Delta CEO: Government shutdown will cost the airline $25 million this month

The partial U.S. government shutdown will cost Delta Air Lines about $25 million in revenue this month as fewer government contractors and employees are traveling, the airline’s, CEO Ed Bastian, said Tuesday. The shutdown is the longest ever and has left some 800,000 government employees furloughed or working without pay. Delta, which reported fourth-quarter earnings earlier Tuesday, said it expects the shutdown, along with currency headwinds and a later Easter this year, to dent its revenue in


The partial U.S. government shutdown will cost Delta Air Lines about $25 million in revenue this month as fewer government contractors and employees are traveling, the airline’s, CEO Ed Bastian, said Tuesday. The shutdown is the longest ever and has left some 800,000 government employees furloughed or working without pay. Delta, which reported fourth-quarter earnings earlier Tuesday, said it expects the shutdown, along with currency headwinds and a later Easter this year, to dent its revenue in
Delta CEO: Government shutdown will cost the airline $25 million this month Cached Page below :
Company: cnbc, Activity: cnbc, Date: 2019-01-15  Authors: leslie josephs, phil lebeau, al seib, los angeles times, getty images
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Delta CEO: Government shutdown will cost the airline $25 million this month

The partial U.S. government shutdown will cost Delta Air Lines about $25 million in revenue this month as fewer government contractors and employees are traveling, the airline’s, CEO Ed Bastian, said Tuesday.

The shutdown is the longest ever and has left some 800,000 government employees furloughed or working without pay.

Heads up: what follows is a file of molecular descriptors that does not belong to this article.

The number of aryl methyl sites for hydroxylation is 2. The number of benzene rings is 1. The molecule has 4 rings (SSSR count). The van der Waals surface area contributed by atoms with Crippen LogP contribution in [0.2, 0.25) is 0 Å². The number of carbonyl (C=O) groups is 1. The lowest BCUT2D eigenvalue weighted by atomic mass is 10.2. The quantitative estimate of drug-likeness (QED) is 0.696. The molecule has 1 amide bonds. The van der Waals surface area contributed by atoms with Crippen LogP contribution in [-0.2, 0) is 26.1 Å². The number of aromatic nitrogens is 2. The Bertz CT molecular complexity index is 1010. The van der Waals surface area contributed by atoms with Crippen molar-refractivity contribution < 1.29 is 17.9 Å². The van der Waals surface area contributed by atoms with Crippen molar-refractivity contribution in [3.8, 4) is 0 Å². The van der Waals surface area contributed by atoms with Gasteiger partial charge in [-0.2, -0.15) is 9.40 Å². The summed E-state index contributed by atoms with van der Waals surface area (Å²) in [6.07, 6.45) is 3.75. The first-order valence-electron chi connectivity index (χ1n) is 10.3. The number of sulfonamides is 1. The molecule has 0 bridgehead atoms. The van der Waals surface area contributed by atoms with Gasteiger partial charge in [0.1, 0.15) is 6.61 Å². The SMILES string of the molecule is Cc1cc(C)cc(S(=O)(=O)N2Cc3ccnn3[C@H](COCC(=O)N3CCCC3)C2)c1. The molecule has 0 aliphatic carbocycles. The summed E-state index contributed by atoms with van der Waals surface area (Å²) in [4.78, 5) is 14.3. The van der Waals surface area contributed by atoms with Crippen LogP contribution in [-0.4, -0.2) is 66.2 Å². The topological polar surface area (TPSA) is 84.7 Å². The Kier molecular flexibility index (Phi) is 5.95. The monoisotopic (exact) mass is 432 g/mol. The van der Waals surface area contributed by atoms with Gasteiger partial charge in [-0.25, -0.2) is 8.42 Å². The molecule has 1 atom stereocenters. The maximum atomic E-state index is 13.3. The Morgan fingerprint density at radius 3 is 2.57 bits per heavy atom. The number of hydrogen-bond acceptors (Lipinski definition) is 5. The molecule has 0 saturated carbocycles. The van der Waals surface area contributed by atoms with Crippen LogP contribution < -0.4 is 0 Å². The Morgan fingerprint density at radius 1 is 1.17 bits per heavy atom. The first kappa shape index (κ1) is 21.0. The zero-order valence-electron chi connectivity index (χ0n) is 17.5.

Delta, which reported fourth-quarter earnings earlier Tuesday, said it expects the shutdown, along with currency headwinds and a later Easter this year, to dent its revenue in the first three months of the year. Unit revenue, which measures its revenue for every seat it flies a mile, will be flat to up 2 percent in the three months ending March 31, compared with the year-earlier period. Delta posted $10.74 billion in revenue for the last three months of the year, up 5 percent from a year earlier.


Company: cnbc, Activity: cnbc, Date: 2019-01-15  Authors: leslie josephs, phil lebeau, al seib, los angeles times, getty images
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China rebounds on trade hopes as Japan slips more than 2 percent

Hong Kong’s Hang Seng index extended gains to rise about 2 percent, as of its final hour of trade. The positive moves in China came after the country’s commerce ministry announced that vice ministerial level trade talks with the U.S. would be held on Jan. 7-8. South Korea’s Kospi also recovered from its earlier losses to close 0.83 percent higher at 2,010.25. Australia stocks fell as the benchmark ASX 200 slipped 0.25 percent to close at 5,619.4. National Australia Bank, on the other hand, recov


Hong Kong’s Hang Seng index extended gains to rise about 2 percent, as of its final hour of trade. The positive moves in China came after the country’s commerce ministry announced that vice ministerial level trade talks with the U.S. would be held on Jan. 7-8. South Korea’s Kospi also recovered from its earlier losses to close 0.83 percent higher at 2,010.25. Australia stocks fell as the benchmark ASX 200 slipped 0.25 percent to close at 5,619.4. National Australia Bank, on the other hand, recov
China rebounds on trade hopes as Japan slips more than 2 percent Cached Page below :
Company: cnbc, Activity: cnbc, Date: 2019-01-04  Authors: eustance huang
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China rebounds on trade hopes as Japan slips more than 2 percent

Asia markets were mostly higher on Friday as developments on the U.S.-China trade front overcame fears of a slowdown in the global economy which resulted in sharp declines in stocks stateside overnight.

The Chinese mainland markets rebounded strongly after an earlier slip. The Shanghai composite bounced about 2.05 percent higher to close at around 2,514.87 and the Shenzhen composite jumped 2.658 percent to finish its trading day at approximately 1,279.49. The Shenzhen component rose 2.756 percent to close at about 7,284.84.

Hong Kong’s Hang Seng index extended gains to rise about 2 percent, as of its final hour of trade.